Vince Gassi
By Vince Gassi


You’ve made it. You’ve reached the end of another busy, productive school year and it feels good to be on a well-deserved break. As you wind down during the summer months, you may find yourself occasionally thinking ahead to next year. It’s ok…just breathe. However, the ideas that occur to you are worth remembering, so be sure to keep a mobile device close by so you can record them immediately. It’s good to think back over the past year and assess: what worked well, what needs improvement, etc.? Are there any initiatives you need to implement or things you want to include next year? Your projects don’t need to be epic; they just need to be worth the time to implement. This article is meant to offer two ideas that you may wish to consider. Perhaps you’ve got the engine running smoothly and are ready to try just one new idea to up your game.


Cool Tip #1 – The Long and Short Game

Choose your performance repertoire by asking yourself all the usual questions regarding the number and types of performances (festival, holiday, etc.)? Then, for the long game, choose one piece that will be an all-year project. A few years ago, in September, I introduced a piece to my young band that was just a step beyond their ability. In fact, at the time, I was afraid it might have been too difficult. I certainly didn’t want to discourage them but at the same time, I didn’t want them to become too complacent. To reassure them, I told them that we were just trying an experiment and that we weren’t necessarily going to perform this “challenge” piece. It was just to see how much progress we could make on it by the end the year.

Each week we would just play through sections of it that I thought were “attainable”. Since we weren’t really going to perform it, there was no pressure. After two months, I began to notice that much of it was sounding fairly good, but it still wasn’t ready for performance. Besides, we had other repertoire that was definitely going to be performed. Their progress by December was amazing and, to my utter astonishment, we performed it at our Christmas concert. I’m not one hundred percent sure why they took so well to this challenge. Perhaps it was the non-threatening way in which I introduced or it was simply fun to play; whatever the reason, I was grateful. We performed it again at a festival in March at an even higher level. Even if my band had never performed that piece, they still benefitted from all the hard work.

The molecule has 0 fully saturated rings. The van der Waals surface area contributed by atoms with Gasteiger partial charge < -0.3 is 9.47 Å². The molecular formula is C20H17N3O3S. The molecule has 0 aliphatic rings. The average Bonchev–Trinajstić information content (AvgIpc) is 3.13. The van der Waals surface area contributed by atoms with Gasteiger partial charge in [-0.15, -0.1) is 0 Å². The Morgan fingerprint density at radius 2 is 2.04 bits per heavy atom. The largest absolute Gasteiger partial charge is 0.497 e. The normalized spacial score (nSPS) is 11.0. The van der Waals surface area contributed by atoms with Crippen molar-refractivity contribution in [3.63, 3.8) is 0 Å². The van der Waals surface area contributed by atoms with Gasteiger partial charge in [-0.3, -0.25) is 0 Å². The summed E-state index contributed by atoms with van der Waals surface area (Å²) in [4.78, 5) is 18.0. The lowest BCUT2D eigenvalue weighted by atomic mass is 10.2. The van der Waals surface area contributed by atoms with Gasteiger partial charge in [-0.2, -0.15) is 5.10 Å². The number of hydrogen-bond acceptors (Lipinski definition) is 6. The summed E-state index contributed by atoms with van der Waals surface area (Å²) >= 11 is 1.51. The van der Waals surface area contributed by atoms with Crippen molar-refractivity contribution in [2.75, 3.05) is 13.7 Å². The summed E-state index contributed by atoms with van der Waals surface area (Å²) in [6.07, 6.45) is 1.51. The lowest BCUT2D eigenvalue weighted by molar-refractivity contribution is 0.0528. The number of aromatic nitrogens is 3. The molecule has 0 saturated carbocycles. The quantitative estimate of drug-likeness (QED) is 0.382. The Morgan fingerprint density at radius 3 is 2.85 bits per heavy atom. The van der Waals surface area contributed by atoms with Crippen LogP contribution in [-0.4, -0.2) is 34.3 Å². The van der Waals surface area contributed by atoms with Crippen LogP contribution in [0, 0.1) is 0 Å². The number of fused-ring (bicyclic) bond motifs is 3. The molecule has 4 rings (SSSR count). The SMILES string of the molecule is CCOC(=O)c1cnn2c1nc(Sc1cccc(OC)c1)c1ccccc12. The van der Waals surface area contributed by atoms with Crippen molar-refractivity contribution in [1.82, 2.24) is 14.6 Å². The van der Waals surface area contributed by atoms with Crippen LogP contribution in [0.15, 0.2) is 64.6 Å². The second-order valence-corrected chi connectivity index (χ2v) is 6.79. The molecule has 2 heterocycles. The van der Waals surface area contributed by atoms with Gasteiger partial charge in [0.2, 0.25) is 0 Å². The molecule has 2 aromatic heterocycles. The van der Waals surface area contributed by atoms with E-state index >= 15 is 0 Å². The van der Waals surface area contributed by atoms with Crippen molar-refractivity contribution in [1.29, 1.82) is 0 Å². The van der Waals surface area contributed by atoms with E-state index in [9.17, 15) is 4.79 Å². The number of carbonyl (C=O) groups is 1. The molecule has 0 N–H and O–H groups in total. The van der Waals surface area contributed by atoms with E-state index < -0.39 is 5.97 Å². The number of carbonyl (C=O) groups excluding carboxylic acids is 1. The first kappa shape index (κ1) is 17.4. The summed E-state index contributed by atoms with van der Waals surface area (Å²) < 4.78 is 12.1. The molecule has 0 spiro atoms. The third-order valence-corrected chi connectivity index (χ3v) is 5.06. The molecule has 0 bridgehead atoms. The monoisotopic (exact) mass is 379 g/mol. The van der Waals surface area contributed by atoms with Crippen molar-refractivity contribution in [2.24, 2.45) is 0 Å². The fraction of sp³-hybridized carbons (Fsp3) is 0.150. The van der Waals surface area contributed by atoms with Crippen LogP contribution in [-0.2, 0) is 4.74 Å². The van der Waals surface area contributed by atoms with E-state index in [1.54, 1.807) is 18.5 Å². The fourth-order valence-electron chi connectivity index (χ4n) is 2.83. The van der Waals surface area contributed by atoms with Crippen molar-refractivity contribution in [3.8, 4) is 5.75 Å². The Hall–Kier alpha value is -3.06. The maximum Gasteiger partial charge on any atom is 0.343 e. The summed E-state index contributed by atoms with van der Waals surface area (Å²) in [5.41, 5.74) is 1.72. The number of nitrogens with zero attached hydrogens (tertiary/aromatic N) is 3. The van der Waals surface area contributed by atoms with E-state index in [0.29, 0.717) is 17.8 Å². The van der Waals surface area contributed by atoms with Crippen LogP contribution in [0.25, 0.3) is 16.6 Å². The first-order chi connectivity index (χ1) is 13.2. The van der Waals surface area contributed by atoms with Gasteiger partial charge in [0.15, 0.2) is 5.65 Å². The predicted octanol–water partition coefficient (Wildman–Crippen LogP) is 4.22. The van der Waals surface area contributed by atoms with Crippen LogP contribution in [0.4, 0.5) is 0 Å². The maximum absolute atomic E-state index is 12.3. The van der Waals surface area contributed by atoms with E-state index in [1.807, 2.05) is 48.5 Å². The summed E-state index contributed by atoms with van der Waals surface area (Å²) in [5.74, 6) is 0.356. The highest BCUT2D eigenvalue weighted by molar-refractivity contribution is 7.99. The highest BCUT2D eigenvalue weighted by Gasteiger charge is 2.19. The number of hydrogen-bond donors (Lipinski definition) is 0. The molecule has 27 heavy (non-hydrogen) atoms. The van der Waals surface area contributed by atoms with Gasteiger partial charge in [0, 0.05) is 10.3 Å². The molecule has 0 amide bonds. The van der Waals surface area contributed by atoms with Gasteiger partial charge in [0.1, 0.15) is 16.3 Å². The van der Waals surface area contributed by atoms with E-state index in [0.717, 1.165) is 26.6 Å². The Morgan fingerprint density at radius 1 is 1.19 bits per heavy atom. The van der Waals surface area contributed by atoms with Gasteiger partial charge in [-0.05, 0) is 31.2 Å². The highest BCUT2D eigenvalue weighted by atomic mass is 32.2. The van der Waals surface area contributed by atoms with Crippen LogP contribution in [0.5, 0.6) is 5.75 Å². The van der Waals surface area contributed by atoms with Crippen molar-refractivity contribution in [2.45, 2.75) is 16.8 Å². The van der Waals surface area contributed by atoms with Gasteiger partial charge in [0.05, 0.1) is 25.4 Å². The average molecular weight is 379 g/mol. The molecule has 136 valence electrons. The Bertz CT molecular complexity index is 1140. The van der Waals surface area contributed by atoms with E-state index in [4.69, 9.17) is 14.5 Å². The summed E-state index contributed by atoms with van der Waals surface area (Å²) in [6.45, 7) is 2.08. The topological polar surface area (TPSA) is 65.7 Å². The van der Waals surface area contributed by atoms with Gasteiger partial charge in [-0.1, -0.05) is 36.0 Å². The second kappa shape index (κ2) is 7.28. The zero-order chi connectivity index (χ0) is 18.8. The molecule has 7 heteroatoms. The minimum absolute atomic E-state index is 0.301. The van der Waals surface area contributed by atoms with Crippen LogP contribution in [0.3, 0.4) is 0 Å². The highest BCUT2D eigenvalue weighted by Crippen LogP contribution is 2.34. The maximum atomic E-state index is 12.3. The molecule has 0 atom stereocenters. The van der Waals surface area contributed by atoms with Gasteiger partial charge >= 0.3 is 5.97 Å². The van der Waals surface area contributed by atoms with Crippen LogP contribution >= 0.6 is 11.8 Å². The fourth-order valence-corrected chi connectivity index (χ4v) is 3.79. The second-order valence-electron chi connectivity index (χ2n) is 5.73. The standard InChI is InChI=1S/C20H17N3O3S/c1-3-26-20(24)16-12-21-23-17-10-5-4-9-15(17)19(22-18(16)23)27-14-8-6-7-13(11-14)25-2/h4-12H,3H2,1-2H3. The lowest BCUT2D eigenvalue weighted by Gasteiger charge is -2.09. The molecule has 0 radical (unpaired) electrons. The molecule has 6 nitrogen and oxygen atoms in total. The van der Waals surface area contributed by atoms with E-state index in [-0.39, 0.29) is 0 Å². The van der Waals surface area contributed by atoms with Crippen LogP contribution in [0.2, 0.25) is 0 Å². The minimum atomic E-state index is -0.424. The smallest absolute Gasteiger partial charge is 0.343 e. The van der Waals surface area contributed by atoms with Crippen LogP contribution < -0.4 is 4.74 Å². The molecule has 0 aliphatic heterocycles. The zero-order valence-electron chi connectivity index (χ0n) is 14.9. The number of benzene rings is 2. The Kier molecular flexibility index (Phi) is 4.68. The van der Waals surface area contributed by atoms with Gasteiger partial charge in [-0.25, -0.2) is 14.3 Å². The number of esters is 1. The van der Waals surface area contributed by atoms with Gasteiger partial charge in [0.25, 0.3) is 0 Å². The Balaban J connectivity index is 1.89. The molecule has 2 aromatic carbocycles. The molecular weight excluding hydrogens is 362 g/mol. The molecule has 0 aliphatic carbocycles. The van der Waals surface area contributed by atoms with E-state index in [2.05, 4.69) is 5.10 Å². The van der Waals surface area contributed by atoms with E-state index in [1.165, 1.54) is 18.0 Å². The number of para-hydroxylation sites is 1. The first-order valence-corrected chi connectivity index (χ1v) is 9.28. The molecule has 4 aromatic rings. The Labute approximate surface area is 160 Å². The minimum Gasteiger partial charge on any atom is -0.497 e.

Now for the short game. Consider selecting a number of pieces from your music library that your students haven’t seen before. Any style will do, in fact, the more variation the better. Introduce only one new piece each week. You are only going to play it once. Keep forcing your ensemble to read new material. Their sight-reading will improve greatly and they won’t be bored. Your rehearsals can consist of a warm-up, then once through the “new piece”, and then finally the remainder of the rehearsal could be spent on rehearsing the music you’ll actually perform (of course if you are playing “the long game” you can run through the challenge piece as you see fit). The rule should be that, as an ensemble, they have to play the sight-reading piece from beginning to end without stopping, NO MATTER WHAT!! Even if some or most (or even all) students get lost, keep conducting and count every bar aloud as if they were still in the right spot. It may not seem productive initially, but if you do this every week your students’ musical awareness will improve greatly. Eventually your students will be able to sight read all the way through a new piece with fewer mistakes. At the end of the term, your music folders will be really thick but your students will have far better sight-reading “chops”. As a bonus, you may actually move some of those pieces from the sight-reading column to the performance column. But that’s all cool stuff for next year. Now go have a great summer, rest up, and see you in September.

Stay Tuned for…

Cool Tip #2 The Mini Road Trip